Yes. I said killed.
It is unconfirmed, but amidst the array of disturbing photos that can now be found online is one of a woman in a t-shirt and cut-off denim shorts whom we are told is now dead, apparently from a tear gas canister hitting her head. Another photo clearly depicts another woman standing innocently as a furious jet of water is deliberately aimed at her face. In my opinion, aiming a sharp and dangerous trajectory of water directly into someone’s face steps out of the bounds of what is necessary in terms of crowd control and falls more under the heading of a sadistic attack. Details such as these are the straw that has broken the camel’s back as now over 40,000 people are crossing Bosphorus Bridge, heading to Istanbul in support of the demonstration.
And here we are. Not in Turkey.
It can be easy to separate the woes of another country from those of our own, especially when a body of water lies between us and them. Our viewpoint can become just that, ‘Us and them.’ which of course is quite unhealthy. I mean, deep down, aren’t the things we all strive for the same? Safety, for ourselves and our family, and a means to provide for ourselves and our loved ones? An opportunity to earn a fair living and prosper? The whole harming other people tends not to come into play until one of those things is interfered with… right? But on account of the slanted examples besieged upon us by the mainstream media our view can become distorted. We can begin to see people from other countries as different from ourselves, and with this difference we are somehow able to disconnect from the pain they are suffering. ‘Well, that’s how just how it is in those countries.’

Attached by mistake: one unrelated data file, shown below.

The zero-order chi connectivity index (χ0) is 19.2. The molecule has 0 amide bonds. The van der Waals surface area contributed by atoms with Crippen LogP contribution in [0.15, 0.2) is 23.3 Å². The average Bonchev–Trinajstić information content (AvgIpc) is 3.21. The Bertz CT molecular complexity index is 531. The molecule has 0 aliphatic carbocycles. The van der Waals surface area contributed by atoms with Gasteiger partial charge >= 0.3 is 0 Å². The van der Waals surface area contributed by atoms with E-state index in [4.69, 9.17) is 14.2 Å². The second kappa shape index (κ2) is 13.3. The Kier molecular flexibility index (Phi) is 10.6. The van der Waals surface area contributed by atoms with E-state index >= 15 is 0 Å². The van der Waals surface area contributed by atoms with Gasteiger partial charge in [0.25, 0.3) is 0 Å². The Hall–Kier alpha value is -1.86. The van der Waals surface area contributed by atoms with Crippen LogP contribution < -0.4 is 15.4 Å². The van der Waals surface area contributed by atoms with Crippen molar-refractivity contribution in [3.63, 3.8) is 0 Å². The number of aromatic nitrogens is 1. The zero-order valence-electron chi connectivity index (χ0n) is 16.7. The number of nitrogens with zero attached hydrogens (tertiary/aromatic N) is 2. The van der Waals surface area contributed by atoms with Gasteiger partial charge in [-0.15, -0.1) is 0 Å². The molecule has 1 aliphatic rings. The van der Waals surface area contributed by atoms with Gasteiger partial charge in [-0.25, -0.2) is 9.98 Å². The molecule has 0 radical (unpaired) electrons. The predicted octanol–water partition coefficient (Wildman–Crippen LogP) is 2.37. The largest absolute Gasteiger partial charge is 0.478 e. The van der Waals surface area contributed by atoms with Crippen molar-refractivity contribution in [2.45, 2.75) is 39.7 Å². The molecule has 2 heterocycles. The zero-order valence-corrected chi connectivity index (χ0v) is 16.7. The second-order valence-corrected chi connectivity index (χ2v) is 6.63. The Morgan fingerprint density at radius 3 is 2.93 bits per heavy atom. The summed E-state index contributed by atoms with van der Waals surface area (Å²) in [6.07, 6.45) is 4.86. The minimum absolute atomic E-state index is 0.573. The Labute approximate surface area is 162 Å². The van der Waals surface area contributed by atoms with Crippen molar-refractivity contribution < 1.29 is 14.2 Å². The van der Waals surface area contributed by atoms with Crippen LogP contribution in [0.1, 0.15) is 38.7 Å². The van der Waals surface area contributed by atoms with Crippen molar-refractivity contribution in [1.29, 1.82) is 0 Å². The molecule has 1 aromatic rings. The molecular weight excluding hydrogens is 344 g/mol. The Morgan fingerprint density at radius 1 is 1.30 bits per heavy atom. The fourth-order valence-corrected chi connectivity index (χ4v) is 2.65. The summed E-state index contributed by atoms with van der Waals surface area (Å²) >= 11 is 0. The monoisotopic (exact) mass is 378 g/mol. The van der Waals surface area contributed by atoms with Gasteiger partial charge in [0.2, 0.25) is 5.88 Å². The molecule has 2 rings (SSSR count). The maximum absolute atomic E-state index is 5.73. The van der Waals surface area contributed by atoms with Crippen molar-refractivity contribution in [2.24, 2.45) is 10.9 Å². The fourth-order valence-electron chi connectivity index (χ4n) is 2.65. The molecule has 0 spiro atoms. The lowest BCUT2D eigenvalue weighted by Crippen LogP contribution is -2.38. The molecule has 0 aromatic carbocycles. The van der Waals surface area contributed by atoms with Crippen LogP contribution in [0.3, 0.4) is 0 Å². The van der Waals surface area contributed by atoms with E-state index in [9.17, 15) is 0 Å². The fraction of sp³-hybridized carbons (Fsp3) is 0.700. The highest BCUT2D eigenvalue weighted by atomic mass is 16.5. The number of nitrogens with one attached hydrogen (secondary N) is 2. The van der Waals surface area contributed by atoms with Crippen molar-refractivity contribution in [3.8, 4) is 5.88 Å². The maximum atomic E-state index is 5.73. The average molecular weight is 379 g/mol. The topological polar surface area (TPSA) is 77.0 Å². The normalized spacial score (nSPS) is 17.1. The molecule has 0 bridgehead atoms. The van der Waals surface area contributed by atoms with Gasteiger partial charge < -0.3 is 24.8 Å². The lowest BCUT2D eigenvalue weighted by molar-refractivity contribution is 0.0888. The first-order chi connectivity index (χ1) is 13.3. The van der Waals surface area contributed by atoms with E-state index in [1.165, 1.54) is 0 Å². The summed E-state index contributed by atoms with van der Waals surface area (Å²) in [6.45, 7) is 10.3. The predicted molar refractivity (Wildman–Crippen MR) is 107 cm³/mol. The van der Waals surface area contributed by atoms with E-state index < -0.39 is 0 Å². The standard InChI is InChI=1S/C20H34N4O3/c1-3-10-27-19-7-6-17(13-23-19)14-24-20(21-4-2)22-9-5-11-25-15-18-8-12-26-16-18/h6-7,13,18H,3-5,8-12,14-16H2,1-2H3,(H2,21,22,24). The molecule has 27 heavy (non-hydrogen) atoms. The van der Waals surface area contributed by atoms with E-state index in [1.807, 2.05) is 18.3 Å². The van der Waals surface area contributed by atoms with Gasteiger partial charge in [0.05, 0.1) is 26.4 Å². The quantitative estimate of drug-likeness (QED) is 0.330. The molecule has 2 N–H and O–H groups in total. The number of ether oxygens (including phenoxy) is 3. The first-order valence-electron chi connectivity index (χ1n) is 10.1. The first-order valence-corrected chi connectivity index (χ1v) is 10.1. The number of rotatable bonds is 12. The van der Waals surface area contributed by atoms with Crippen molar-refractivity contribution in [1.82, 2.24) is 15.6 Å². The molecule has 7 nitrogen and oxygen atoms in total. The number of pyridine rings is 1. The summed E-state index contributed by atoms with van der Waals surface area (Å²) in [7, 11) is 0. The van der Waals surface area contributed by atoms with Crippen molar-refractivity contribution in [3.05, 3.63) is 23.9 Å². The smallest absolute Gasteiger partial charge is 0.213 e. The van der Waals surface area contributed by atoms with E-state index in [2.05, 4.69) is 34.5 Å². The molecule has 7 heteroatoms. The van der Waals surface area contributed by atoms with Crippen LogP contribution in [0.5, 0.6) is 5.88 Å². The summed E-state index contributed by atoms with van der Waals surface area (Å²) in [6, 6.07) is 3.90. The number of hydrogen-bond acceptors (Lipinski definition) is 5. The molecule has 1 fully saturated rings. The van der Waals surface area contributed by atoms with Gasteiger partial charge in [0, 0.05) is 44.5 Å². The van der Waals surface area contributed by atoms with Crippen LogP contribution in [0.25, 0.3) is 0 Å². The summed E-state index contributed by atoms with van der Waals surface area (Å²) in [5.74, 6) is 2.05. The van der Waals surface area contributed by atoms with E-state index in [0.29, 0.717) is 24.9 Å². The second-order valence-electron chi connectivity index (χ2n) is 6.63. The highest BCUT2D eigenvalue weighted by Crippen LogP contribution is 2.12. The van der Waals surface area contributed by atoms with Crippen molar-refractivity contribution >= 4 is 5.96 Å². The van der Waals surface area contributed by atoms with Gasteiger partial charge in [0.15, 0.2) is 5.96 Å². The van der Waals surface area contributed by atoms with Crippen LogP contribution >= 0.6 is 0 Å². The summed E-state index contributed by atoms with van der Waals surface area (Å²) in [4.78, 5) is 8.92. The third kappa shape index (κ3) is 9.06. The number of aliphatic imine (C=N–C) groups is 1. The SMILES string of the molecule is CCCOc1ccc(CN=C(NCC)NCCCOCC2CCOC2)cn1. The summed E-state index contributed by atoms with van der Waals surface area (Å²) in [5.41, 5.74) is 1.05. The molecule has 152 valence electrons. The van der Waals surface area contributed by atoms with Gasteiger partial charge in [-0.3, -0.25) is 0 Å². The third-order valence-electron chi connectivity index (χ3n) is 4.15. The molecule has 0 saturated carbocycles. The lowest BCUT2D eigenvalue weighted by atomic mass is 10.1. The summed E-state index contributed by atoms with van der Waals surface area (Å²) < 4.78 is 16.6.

Having recently returned from some international comedy shows, including a week’s tour of Croatia, I received a gentle reminder of how we are all united by our small list of basic human needs. Croatian locals from around the country shared their plight of a corrupt government that has created an environment where any sort of start up business is virtually impossible and the chance of success based upon innovative ideas combined with hard work is not only unlikely, it is all but extinct. People expressed frustration of having to run small businesses illegally as they claimed the bureaucracy involved in being legit involved so many bribes it was impossible to foot the bill.
Obviously the actions of the Turkish government, under the rule of Prime Minister Recep Tayyip Erdogan, have taken things to a whole new level and the petri dish of discontent has proved fertile grounds for a full blown antidote to the suppression in the form of this burgeoning protest.
Thanks to the freedom of social media it is harder for governments to keep secrets now and if mainstream Turkish media is still boycotting coverage of the events, the world has found a darn good alternative; an instant ever-flowing vein of news, pulsating with the activity of the planet in the form of blogs, facebook statuses, and 140 characters of whatever it is you need say.
Study the photos you will see online of the people at Gezi Park… their casual clothing, the Clinique store across the street from the Starbucks, the smart phones that everyone is clutching as if it’s their own personal transponder to the world (which it is)… a warm sun forging shadows against the fleeing figures in the scene… I can’t help but feel the similarity between us, and the compassion that accompanies it.
Like many I’m sure, I feel helpless to aid these people, but in spirit I am with you, people of Gezi Park. I understand fully why you should want to keep that sanctuary alive in your concrete jungle, and I applaud you for your bravery in taking action for what you believe in.
My thoughts and prayers will remain with you and, for now, I’m signing off. I’m going to take my dog for a walk.
In a park.